Charleston-area governments are scrambling to boost the amount of affordable housing in Charleston as home and rental prices continue to skyrocket. But a stronger partnership with local housing authorities have been a boon to city leaders struggling to find the space and opportunities for new units.

Cameron | Credit: Provided

When outgoing Charleston Housing Authority (CHA) CEO Don Cameron stepped up to the plate in 1975, the group wasn’t held in high esteem, he said, mostly because it didn’t have the kind of good working relationships it needed with the community. He likened the situation to an ailing marriage — at some points, you just stop talking to your partner. But now, he reflects, the city and his former agency are active partners.

As Cameron readied for retirement with the new year, we caught up with him to look back on the last few decades of his service, and a quick look ahead for him and the city agency he is leaving behind.

City Paper: In your time with the housing authority, what projects do you think have had the biggest impact on the community?

Don Cameron: Two things: one building-wise and one people-wise. In 1982, we did what was called “scattered infill housing,” which was integrating public housing into existing neighborhoods so that contextually, it just blended in. The structure did not identify its purpose, nor did it stigmatize those who lived in the structure. And for that, behind me on the wall are three of the four awards, one from the [American Institute of Architects], one from the National Endowment and one from the President of the United States — the only one for public housing ever to be given. 

On the people side: The city and the housing authority regularly talk, regularly work together, and we lean upon one another, too. We don’t just inform one another — we lean on each other to the benefit of the overall population we want to serve, and that’s something I’m proud about tremendously. 

CP: What have been the biggest hurdles you’ve had to overcome during your time?

Cameron: The first was the skepticism that the Housing Authority really cared, that we could do something better than what had been done in the past. Here we house, then and now, very low-income people who have lots of challenges, not just economically. A lot of other agencies get money to provide services to those same people, and when I came, the housing authority was not an actively engaged partner. We’ve changed that, and we are now viewed as, “Well, we better call the housing authority because they house the people we want to serve, and maybe we can work together.”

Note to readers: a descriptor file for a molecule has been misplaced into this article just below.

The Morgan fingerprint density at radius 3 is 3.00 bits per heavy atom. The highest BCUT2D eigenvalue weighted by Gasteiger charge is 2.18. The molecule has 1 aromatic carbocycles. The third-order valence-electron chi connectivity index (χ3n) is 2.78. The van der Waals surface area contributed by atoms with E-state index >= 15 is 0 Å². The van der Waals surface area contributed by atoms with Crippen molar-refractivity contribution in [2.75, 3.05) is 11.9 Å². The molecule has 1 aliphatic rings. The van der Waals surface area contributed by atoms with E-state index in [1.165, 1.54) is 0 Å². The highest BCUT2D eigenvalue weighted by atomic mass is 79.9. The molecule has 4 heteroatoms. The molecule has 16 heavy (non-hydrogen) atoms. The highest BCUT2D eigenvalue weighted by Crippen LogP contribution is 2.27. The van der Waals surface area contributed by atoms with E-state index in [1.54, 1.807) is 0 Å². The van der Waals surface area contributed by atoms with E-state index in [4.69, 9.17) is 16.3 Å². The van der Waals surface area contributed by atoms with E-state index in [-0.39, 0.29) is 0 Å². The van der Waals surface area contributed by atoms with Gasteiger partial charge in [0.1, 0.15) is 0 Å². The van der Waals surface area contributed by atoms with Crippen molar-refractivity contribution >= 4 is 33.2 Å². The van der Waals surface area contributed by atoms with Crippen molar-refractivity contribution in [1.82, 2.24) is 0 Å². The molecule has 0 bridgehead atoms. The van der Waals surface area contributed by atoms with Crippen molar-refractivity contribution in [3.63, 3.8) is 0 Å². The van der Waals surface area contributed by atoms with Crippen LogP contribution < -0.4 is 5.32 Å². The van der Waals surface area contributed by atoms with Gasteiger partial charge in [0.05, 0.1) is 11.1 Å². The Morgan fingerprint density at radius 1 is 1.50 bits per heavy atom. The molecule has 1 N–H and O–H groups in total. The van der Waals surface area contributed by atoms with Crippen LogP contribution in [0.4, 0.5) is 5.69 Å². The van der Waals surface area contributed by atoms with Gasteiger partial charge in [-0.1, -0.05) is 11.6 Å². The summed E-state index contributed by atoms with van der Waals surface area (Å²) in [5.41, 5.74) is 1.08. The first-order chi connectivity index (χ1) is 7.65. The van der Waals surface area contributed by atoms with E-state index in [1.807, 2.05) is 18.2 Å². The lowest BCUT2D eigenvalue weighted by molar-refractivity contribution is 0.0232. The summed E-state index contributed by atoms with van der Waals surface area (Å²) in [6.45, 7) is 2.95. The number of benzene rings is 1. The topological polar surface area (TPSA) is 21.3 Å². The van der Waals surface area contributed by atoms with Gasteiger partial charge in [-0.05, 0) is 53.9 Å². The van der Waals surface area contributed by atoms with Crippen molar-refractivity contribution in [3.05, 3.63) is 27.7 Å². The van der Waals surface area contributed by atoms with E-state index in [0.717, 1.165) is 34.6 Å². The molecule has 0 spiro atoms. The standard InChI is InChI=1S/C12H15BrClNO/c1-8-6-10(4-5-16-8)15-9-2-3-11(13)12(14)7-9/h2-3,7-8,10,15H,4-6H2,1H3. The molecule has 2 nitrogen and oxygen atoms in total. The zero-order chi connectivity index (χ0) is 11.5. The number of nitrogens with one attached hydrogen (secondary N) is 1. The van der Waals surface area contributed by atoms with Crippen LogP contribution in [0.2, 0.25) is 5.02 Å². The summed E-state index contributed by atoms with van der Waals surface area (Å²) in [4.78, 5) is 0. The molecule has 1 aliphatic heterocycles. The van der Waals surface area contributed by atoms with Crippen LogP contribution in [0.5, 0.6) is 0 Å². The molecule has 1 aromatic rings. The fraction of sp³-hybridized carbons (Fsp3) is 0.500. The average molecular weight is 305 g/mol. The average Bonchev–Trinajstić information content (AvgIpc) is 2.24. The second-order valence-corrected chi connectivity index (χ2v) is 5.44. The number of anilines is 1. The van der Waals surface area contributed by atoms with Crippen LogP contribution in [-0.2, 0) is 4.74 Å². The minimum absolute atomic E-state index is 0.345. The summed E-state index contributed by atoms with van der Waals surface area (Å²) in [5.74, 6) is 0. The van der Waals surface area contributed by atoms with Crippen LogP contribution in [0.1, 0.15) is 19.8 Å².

CP: What about Charleston made your whole experience unique and memorable?

Cameron: I love history, and this is a great place to be for someone who loves history. But also, my mother passed away in 1977, and my dad married the assistant post-mistress from the Isle of Palms, and through that, I gained five brothers and sisters and five more cousins, so all of a sudden I went from a very small family living here to a very big family with roots here. So this really is home. It’s been a blessing to work in the city of Charleston, live on the Isle of Palms and in Mount Pleasant. It’s just a very special place to me.

CP: And what’s next for you as we come into the new year?

Cameron: I will still do some consulting with the housing authority, helping them with the transition over the next year — minimal, but as they need it. Hopefully, my wife and I will do some traveling, if COVID will ever stop. My wife would love to go back to Europe — who wouldn’t? — maybe explore some places we visited before, but now with more time.

CP: What’s still left to accomplish in Charleston for affordable housing? What are you leaving for those coming in after you?


Cameron: We have to increase the stock. If you want a bumper sticker for Charleston affordability, it would say, “We don’t have enough, and what we do have isn’t affordable” — to working people and to those who are economically challenged. I think the housing authority has not just the opportunity, but the will and the courage and frankly the financial wherewithal to be a partner to do that, with both the city and private partners.

An easy way to look at the transition, because a lot of time with transitions it’s, “Oh, they’re leaving, they’re closing the door; let’s start a new chapter.” But Arthur Milligan, the incoming CEO, sees it as we’re all on the same team, and it’s a relay team. Don is going to hand off the baton to Art, and that’s how the board views it, too, and the mayor.

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